|AISI1040||Water quenched from 820-850 oC + tempered at 250 oC||5943±17|
|AISI1050||Water quenched from 810-840 oC + tempered at 250 oC||6139±37|
|50CrV4||Water quenched from 830-850 oC + tempered at 250 oC||6845±25|
|AISI1030||Water quenched from 830-850 oC + tempered at 350 oC||4511±83|
|AISI1040||Water quenched from 820-850 oC + tempered at 350 oC||4884±26|
|AISI1050||Water quenched from 810-840 oC + tempered at 350 oC||5198±49|
|50CrV4||Water quenched from 830-850 oC + tempered at 350 oC||5492±29|
|AISI1030||Water quenched from 830-850 oC + tempered at 450 oC||3118±26|
|AISI1040||Water quenched from 820-850 oC + tempered at 450 oC||4550±49|
|AISI1050||Water quenched from 810-840 oC + tempered at 450 oC||4737±20|
|50CrV4||Water quenched from 830-850 oC + tempered at 450 oC||4805±39|
|AISI1030||Water quenched from 830-850 oC + tempered at 550 oC||3030±55|
|AISI1040||Water quenched from 820-850 oC + tempered at 550 oC||3324±29|
|AISI1050||Water quenched from 810-840 oC + tempered at 550 oC||3589±35|
|50CrV4||Water quenched from 830-850 oC + tempered at 550 oC||3727±64|
|AISI1030||Water quenched from 830-850 oC + tempered at 650 oC||1973±10|
|AISI1040||Water quenched from 820-850 oC + tempered at 650 oC||2059±25|
|AISI1050||Water quenched from 810-840 oC + tempered at 650 oC||2256±39|
|50CrV4||Water quenched from 830-850 oC + tempered at 650 oC||2902±34|
On the other end, a hole of 14 mm in diameter and 25 mm in depth was drilled in order to balance the sample. An adhesive were applied to the samples and then the samples were attached into the holes milled on copper bars. Prior to the experiment, the samples were cleaned with alcohol and the mass of the sample were measured gravimetrically with 10-4 mg sensitivity. Then, they were assembled into the apparatus (Figure 3) mounted on the pin-abrasion testing machine. Hard rubber dampers of 20 mm diameter and 10 mm thickness were put on the experiment sample to damp out the vibrations. Additional masses were fixed on the copper bars that were on top the rubber dampers. Abrasive wear experiments have been performed on each sample for 10 seconds under 0.13 MPa pressure and the experiment were repeated 5 times under the same conditions on each sample. At each repetition, the mass of the sample were determined gravimetrically and recorded. The wear volumes, V, were determined from the measured mass losses using the specific mass of the samples. The linear wear rates, W, were computed using the following equation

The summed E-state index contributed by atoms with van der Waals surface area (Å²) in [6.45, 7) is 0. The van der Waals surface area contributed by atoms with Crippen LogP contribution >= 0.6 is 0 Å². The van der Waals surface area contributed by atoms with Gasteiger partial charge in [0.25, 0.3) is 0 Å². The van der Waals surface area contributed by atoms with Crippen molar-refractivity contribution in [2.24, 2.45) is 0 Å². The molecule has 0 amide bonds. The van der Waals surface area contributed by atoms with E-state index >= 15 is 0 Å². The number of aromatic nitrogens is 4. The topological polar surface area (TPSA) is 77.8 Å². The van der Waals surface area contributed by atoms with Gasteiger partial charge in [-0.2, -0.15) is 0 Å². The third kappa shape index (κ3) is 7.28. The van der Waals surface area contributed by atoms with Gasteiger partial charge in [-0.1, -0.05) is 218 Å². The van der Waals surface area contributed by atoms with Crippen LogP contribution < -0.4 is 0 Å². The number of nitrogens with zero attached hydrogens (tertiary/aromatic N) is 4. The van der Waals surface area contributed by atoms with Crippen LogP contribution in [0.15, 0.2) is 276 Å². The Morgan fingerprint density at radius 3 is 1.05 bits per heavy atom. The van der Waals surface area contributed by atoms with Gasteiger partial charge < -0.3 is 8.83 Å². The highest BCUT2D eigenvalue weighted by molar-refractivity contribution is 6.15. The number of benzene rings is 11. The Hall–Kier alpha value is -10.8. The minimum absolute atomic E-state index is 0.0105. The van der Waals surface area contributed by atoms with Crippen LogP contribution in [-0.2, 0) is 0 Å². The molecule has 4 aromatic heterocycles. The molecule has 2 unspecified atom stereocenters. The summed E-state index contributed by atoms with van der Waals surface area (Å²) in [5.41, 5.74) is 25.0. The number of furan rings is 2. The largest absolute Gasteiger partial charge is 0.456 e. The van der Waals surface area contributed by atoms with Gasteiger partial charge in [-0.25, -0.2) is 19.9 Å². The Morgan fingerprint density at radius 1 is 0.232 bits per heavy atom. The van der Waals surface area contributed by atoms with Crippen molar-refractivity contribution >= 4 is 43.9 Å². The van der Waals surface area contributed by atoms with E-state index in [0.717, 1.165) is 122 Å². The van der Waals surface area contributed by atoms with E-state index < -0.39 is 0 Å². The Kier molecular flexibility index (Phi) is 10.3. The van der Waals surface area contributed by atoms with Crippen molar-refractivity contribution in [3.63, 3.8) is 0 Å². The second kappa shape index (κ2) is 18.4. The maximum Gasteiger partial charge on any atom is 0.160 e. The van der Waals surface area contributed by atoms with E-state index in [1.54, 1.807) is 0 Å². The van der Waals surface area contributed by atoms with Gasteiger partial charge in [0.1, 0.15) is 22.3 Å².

where L is the sliding distance of the experiment sample and A is the wear surface area of the sample.
3. Results and discussion
In this section, we use the abrasive wear expressions and definitions given in nomenclature section. In particular, we define the pressure wear resistance, as:
where P is the applied pressure to the experiment sample, and W is the linear wear rate defined in (7).
3.1. For non-heat treated steels
The relationship between the pressure wear resistance, , and hardness, H, of non-heat treated steels is illustrated in Figure 4. The following relationship can be deducted via curve fitting using the least square method in Figure 4;
where C2=k−1, and k is the wear coefficient.
Rewriting (8) in terms of wear coefficient, the following expression for pressure wear resistance is obtained
In Table 3, the coefficients C2, k and R are given for non-heat-treated steels. The variation of wear coefficients k (Table 3) with abrasive particle size d for non-heat treated steels is seen in Figure 5.